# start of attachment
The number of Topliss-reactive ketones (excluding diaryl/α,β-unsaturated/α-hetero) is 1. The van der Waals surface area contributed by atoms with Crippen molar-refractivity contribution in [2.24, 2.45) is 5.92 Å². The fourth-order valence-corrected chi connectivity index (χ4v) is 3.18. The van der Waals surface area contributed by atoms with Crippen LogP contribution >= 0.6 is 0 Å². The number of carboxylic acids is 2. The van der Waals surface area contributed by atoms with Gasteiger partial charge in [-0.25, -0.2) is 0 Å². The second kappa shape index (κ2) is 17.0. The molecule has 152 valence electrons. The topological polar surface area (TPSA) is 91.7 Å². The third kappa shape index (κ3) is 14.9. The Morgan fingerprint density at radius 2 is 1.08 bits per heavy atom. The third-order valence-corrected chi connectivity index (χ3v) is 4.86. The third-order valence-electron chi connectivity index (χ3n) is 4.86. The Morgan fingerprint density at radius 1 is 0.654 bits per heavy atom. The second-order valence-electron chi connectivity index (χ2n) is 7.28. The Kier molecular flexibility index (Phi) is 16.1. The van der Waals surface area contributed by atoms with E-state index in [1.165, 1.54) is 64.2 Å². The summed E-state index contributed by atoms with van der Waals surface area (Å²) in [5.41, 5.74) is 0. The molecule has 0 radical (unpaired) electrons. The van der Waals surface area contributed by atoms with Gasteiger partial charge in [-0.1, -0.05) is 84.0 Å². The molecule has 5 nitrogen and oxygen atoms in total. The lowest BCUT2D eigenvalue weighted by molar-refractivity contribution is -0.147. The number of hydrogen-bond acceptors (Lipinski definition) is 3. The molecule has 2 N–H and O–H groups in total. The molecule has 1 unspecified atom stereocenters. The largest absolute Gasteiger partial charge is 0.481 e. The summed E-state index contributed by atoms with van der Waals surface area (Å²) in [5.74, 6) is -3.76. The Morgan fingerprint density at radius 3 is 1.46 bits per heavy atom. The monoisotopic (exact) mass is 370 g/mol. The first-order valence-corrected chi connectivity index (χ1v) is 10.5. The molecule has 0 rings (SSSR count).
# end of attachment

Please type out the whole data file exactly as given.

The number of Topliss-reactive ketones (excluding diaryl/α,β-unsaturated/α-hetero) is 1. The van der Waals surface area contributed by atoms with Crippen molar-refractivity contribution in [2.24, 2.45) is 5.92 Å². The fourth-order valence-corrected chi connectivity index (χ4v) is 3.18. The van der Waals surface area contributed by atoms with Crippen LogP contribution >= 0.6 is 0 Å². The number of carboxylic acids is 2. The van der Waals surface area contributed by atoms with Gasteiger partial charge in [-0.25, -0.2) is 0 Å². The second kappa shape index (κ2) is 17.0. The molecule has 152 valence electrons. The topological polar surface area (TPSA) is 91.7 Å². The third kappa shape index (κ3) is 14.9. The Morgan fingerprint density at radius 2 is 1.08 bits per heavy atom. The third-order valence-corrected chi connectivity index (χ3v) is 4.86. The third-order valence-electron chi connectivity index (χ3n) is 4.86. The Morgan fingerprint density at radius 1 is 0.654 bits per heavy atom. The second-order valence-electron chi connectivity index (χ2n) is 7.28. The Kier molecular flexibility index (Phi) is 16.1. The van der Waals surface area contributed by atoms with E-state index in [1.165, 1.54) is 64.2 Å². The summed E-state index contributed by atoms with van der Waals surface area (Å²) in [5.41, 5.74) is 0. The molecule has 0 radical (unpaired) electrons. The van der Waals surface area contributed by atoms with Gasteiger partial charge in [-0.1, -0.05) is 84.0 Å². The molecule has 5 nitrogen and oxygen atoms in total. The lowest BCUT2D eigenvalue weighted by molar-refractivity contribution is -0.147. The number of hydrogen-bond acceptors (Lipinski definition) is 3. The molecule has 2 N–H and O–H groups in total. The molecule has 1 unspecified atom stereocenters. The largest absolute Gasteiger partial charge is 0.481 e. The summed E-state index contributed by atoms with van der Waals surface area (Å²) in [5.74, 6) is -3.76. The Morgan fingerprint density at radius 3 is 1.46 bits per heavy atom. The monoisotopic (exact) mass is 370 g/mol. The first-order valence-corrected chi connectivity index (χ1v) is 10.5. The molecule has 0 rings (SSSR count).